Returning from a five-day getaway from California late Monday night, I was reminded of one of the great truths of going away when you are a mom: Re-entry spares no mercy.
Perhaps it was Brett’s text that popped up on my phone at midnight, when the plane was nearing the ground: “Make sure you leave Latte locked in the laundry room, she’s got the shits.”
Or maybe it was the empty fridge I returned to that I somehow had to magically turn into three lunches the next morning (refried beans on a stale tortilla, anyone? No?).
Perhaps it was the stack of papers Lainey shoved into my hand before I even had a chance to say “Missed you, Good morning” yesterday–“Here mom, sign these. Like, I have to decide what middle school class I want to take today.”
I was doing really great, fueled by the deep breath of alone time I had just experienced, as I juggled all the things and even managed to schedule a workout after I dropped the kids off. Lunches? Check. Backpacks? Check. One last french braid out of this mess before we actually have to wash it? Check. I was almost out the door when my dad called.
“Dash has no sweet potato,” he calmly informed as if this was a completely normal greeting.
“Dash has no sweet potato, and all the other kids do. They’re growing roots. He never brought one in.”
I laid one on the counter for him before I left, but with the transfer of the responsibility baton, the potato never made it in.
Let’s just say the potato was the straw that broke the camel’s back. Two steps out the door with three ready-for-school kids, I turned back inside to fetch a fecking potato which I’m assuming now, by the ghost town that was my fridge yesterday morning, was rationed between family members over the weekend in a last attempt to avoid starvation.
I frantically went about looking for a sweet potato, flinging open refrigerator drawers (one fell out in the process), shoving random bottles of weird condiment surprises to the side and making as much noise as possible.
“BRETT!” I yelled agitated, because agitated yelling is my reaction of choice to these scenarios. “WHERE’S THE SWEET POTATO?”
No answer. So I ransacked my kitchen some more and yelled louder, escalating to a perfect reenactment of Will Ferrel’s “Mom! Meatloaf!” scene in Wedding Crashers.
I will spare you the rest of the story, but I need you to know that after the children all melted down, Latte reminded us that she too was a key player in the re-entry to reality story. Remember the text? Yeah, that.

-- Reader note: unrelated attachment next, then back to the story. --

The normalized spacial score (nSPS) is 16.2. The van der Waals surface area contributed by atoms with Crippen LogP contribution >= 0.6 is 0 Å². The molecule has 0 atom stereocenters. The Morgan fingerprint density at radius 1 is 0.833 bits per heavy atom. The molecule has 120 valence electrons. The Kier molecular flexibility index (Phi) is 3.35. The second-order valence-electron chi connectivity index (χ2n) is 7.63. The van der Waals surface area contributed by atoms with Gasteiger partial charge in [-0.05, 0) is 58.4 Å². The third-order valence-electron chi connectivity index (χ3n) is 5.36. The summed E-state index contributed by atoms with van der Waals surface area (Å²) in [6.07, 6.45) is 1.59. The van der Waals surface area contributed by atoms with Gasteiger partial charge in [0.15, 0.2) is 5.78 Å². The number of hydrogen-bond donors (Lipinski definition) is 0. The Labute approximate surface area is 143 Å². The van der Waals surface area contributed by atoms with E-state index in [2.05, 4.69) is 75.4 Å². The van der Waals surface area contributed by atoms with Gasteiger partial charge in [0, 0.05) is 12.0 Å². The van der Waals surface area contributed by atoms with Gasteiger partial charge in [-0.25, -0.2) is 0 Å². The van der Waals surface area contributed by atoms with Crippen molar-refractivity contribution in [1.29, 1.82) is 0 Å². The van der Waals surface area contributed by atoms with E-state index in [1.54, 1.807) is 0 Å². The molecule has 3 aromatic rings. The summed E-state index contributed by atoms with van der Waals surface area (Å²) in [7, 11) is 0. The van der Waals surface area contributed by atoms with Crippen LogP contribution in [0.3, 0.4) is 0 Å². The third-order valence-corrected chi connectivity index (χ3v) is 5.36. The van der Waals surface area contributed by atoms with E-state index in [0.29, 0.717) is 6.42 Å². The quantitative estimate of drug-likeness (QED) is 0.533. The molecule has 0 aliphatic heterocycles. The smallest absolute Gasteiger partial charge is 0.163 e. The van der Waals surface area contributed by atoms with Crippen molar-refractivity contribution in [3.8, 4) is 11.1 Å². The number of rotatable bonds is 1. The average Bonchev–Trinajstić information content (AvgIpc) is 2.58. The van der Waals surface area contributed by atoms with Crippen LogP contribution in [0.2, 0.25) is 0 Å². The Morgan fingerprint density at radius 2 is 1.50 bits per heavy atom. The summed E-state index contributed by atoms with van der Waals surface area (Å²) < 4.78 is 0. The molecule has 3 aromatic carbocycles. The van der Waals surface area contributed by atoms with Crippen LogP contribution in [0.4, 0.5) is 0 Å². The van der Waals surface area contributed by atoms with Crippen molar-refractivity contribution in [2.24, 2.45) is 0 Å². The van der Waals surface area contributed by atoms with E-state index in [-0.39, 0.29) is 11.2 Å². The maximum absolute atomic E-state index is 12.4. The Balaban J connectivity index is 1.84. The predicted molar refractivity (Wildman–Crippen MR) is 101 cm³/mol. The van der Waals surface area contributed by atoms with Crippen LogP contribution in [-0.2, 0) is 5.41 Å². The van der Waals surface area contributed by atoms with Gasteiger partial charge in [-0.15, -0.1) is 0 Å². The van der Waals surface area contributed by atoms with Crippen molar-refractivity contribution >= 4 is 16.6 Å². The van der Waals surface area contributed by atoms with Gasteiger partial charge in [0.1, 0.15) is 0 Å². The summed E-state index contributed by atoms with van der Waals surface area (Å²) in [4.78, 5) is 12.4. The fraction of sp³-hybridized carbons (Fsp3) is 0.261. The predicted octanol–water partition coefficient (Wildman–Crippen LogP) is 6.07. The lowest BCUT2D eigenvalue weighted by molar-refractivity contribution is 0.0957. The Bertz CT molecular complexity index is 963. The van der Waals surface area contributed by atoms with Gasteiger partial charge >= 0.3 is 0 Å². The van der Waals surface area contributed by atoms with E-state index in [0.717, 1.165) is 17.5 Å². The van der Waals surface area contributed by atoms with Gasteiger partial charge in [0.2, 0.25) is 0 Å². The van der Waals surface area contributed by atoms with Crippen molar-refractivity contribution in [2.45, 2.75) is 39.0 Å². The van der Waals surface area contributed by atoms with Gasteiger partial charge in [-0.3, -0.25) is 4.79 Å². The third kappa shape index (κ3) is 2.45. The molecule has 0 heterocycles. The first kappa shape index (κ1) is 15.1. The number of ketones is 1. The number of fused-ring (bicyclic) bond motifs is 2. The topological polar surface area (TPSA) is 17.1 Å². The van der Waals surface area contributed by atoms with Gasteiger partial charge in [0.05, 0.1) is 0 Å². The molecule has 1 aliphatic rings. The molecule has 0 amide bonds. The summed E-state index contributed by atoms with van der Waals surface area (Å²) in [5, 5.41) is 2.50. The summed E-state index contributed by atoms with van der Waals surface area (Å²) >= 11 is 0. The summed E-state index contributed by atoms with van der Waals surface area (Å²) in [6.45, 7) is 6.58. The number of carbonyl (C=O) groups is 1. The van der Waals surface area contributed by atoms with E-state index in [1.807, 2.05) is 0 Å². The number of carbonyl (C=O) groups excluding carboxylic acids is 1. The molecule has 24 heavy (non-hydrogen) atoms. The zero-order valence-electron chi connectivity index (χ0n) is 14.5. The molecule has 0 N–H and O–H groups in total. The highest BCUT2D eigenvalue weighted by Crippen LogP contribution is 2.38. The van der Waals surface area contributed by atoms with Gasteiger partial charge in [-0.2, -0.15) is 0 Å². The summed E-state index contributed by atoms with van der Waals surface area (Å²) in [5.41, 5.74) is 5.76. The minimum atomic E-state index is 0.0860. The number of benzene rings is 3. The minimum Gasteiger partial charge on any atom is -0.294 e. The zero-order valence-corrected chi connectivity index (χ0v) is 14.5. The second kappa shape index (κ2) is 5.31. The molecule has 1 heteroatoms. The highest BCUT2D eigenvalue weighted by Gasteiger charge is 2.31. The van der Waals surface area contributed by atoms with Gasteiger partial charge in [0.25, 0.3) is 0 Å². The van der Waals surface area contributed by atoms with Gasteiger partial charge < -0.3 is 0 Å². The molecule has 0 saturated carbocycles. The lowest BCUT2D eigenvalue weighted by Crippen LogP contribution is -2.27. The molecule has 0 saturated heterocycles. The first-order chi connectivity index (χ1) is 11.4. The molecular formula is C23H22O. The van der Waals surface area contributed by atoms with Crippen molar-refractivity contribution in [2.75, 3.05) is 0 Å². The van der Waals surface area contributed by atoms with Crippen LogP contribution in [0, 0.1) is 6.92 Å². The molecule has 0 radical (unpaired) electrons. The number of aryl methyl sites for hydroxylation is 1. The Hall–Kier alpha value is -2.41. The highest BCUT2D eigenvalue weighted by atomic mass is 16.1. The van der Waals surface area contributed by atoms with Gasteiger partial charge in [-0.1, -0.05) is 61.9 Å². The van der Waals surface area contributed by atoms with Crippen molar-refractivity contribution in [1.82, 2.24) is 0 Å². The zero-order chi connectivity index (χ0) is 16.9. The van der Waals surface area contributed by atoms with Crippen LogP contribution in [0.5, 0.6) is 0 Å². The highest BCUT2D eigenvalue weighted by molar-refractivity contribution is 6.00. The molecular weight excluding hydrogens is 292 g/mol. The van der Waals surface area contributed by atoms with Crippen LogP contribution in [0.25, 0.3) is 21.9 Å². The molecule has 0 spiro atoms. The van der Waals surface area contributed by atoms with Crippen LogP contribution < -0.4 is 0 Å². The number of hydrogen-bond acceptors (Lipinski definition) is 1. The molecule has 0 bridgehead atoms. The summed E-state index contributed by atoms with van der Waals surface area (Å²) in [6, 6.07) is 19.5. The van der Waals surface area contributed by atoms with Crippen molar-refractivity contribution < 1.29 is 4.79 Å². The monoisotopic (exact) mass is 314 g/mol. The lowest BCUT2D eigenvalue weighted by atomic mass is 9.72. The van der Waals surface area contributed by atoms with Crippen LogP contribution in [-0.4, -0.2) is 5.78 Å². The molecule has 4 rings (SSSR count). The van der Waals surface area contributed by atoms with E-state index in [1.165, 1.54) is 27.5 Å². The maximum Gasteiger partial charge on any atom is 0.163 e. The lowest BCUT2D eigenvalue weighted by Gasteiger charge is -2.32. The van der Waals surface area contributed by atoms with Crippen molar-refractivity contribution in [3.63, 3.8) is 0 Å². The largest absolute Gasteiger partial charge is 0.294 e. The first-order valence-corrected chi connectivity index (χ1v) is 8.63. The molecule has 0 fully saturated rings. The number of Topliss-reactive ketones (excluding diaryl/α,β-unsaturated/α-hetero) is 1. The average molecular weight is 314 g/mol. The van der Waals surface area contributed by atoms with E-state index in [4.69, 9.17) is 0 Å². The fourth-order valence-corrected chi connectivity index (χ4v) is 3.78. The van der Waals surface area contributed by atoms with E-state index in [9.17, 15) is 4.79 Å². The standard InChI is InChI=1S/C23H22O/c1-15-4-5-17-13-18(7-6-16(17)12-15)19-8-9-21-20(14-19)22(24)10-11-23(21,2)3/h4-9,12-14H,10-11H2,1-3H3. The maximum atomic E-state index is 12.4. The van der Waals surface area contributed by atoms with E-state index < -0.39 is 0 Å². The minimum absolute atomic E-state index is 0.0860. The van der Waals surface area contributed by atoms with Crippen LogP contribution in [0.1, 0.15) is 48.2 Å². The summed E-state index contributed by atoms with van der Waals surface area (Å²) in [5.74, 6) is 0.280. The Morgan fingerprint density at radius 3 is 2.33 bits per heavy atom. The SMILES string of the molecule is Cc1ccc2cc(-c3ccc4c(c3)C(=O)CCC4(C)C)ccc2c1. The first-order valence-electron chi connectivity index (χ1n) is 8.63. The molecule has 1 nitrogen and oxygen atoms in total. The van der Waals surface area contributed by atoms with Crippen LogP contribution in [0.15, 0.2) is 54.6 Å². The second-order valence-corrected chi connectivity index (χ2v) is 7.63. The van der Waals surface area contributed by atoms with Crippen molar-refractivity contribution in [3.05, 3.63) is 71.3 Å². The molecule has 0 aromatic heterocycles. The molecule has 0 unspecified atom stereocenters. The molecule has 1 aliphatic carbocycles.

We made it through the morning, and I as I walked up to pick up Dash from preschool a few hours later–always timed right between the things I almost got finished and the other nineteen things I still have to do–I looked up at the building that’s been our home for the past five years, since Nella started there when she was a toddler–and remembered that these last few weeks are it for us here. Soon, this little preschool will just be a place that we drive past, initiating a wave and a “There’s our old school!” from my kids and a stir of some of the most beautiful memories of my life for me.
The bulletin boards in the hallways are already decorated with end of year messages and memories, and I was told one of the teachers already began the “it’s coming to an end” tears this morning. I collected Dash’s things, held his hand as we walked out the door and cued my brain to fully feel it all these next few weeks.
This month is never easy–the projects, the events, the planning, the missing sweet potatoes and morning hustles. But, much like re-entry to motherhood after trips, I know this is all part of the adventure, and I’m all in.
The refrigerator has been refilled, the madness has recommenced. But there’s coffee this morning. And three growing kids that are the best welcome home a girl could ask for. Onward…there is more.
And now, a great big catch-up of things we’ve been enjoying around here lately–sweet little moments that cushion the challenging ones.
Afternoon dog walks, in a stroller of course because that’s how everyone does it in Naples.
Sibling love. One-sided…
Beach weekends that tease of summer’s goodness…
We took donuts and coffee down to the beach early on a Saturday morning, and it was magic.
Post beach fast-melting ice cream sandwiches.
The last of the preschool years and time alone with Dash. My mom still talks about how much fun it was to have me to herself when my brother and sister were at school.
Rainy season previews.
And a family Sunday downtown.
They’re “flossing,” a dance I have yet to master (and don’t think there’s any hope).
Dash is holding a gummy alligator here. He named him Chomps. He never ate it, just carried it and eventually smashed it, hot and sticky, against the car window where there is still a mark.
And finally, afternoons in the hammock at our favorite pool.
A sno-cone in one hand, a pickle in the other. So Nella.